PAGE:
• Chest pain
  • Shortness of breath or trouble breathing
  • Fainting or loss of consciousness
  • Seizures
  • Agitation
  • Delusions
  • Hallucinations
  • Paranoia
  • Motor or verbal tics or twitching
  • Depression
  • Abnormally excited or elevated mood
  • Mood swings
  • Blurred vision
  • Numbness, pain, or sensitivity to temperature in the fingers and toes
  • Skin color that changes from pale to blue to red in the fingers or toes
  • Fever
  • Hives
  • Itching and rash
  • Hoarseness

The effects of methylphenidate can vary in intensity, longevity, and discomfort depending on the dose taken. As we mentioned, although the drug is relatively safe when taken as prescribed, stimulant abuse is a growing concern. This form of substance abuse is most prevalent among young adults in college and professionals seeking to improve their academic and work performance.

In addition to increasing performance and ability to work, people may also abuse prescription stimulants like methylphenidate for the high it produces. Since methylphenidate allows dopamine to collect in the brain, high doses of the drug can cause a euphoric high. Not only does dopamine physically enforce drug-taking behavior by promoting motivation and improved mood, but it’s also emotionally addictive as it makes the person feel good.

 Serious methylphenidate side effects, such as physical dependence, can indicate a growing addiction to the drug. Although dependence is common among people who use any drug for long periods, many people who use methylphenidate will simply keep taking it to avoid withdrawals. As their doses increase and drug use worsens, they may eventually hit the point of addiction.

 If you find that your typical doses of methylphenidate aren’t as effective as they once were, speak to your doctor right away. Do not increase your doses without his or her consent. Additionally, if you find that you’re unable to control your use of methylphenidate or want to quit using it, don’t do it alone. Our Christian drug rehabilitation center offers medically monitored detox for both illicit and prescription drugs that can help you safely overcome withdrawals and help prevent relapse and other risks common to cold-turkey methods.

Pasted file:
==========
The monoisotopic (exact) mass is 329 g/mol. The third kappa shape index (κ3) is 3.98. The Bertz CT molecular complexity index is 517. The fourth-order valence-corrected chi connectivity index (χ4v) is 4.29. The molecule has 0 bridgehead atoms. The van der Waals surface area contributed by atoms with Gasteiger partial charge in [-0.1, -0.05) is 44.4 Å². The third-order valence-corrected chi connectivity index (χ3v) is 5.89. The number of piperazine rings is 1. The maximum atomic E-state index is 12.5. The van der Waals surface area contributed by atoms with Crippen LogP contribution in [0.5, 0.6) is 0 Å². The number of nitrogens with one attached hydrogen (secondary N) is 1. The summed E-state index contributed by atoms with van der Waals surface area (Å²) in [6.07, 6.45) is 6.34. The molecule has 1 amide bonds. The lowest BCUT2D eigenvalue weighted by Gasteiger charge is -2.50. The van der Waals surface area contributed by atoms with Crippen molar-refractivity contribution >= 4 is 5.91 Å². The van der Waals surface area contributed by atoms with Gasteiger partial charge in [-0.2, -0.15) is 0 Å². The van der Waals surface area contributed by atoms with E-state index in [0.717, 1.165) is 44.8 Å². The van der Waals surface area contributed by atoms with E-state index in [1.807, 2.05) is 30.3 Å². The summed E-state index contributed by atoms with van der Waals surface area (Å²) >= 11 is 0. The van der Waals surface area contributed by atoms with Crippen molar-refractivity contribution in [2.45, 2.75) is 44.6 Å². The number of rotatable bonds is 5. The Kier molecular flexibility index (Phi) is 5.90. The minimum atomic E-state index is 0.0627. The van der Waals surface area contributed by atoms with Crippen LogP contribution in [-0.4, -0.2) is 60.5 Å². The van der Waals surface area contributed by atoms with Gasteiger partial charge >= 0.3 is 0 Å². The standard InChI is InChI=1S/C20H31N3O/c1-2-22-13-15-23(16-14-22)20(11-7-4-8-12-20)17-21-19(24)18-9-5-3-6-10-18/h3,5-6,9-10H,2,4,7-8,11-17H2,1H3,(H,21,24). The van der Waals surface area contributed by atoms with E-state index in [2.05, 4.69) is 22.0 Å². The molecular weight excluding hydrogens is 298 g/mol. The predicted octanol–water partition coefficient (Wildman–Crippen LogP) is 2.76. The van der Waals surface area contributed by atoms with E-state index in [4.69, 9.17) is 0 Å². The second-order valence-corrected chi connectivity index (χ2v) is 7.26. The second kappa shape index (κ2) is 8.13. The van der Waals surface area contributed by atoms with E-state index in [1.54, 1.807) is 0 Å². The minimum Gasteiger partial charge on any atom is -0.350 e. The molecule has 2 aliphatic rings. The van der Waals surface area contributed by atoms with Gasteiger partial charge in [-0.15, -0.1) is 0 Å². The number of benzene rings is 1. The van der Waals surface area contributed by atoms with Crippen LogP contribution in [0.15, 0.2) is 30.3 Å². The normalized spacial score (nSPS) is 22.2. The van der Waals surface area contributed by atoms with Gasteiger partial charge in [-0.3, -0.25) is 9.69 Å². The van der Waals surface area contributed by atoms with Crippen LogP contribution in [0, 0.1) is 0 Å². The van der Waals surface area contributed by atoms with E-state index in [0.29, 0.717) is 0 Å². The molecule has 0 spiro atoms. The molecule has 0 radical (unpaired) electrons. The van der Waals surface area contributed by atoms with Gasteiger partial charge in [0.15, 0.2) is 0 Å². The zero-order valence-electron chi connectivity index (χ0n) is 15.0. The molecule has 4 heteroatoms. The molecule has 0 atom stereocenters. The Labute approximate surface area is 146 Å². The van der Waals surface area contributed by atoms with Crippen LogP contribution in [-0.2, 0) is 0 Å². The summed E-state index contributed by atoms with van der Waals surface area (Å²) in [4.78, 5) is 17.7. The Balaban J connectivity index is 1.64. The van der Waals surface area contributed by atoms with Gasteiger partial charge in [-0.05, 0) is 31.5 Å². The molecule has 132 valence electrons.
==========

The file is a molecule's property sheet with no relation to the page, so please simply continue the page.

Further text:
Help for Methylphenidate Abuse and Addiction

Methylphenidate hydrochloride side effects usually dissipate as the person becomes accustomed to the medication. But when used for recreational or performance-enhancing purposes, negative reactions are bound to occur. Addiction is only one of the many things that can go wrong when you abuse methylphenidate.

If this is a struggle you’re facing, don’t wait to get help. Faith in Recovery offers Christ-centered addiction treatment for illicit and prescription drugs of all kinds. For decades we’ve helped our clients understand their addictions and develop healthy and effective relapse prevention strategies.

We also offer family services to help the spouses and family members of our clients better understand what their loved ones are going through and how they can support them. For further information about our addiction services, contact our faith-based recovery center today at 888-280-4763.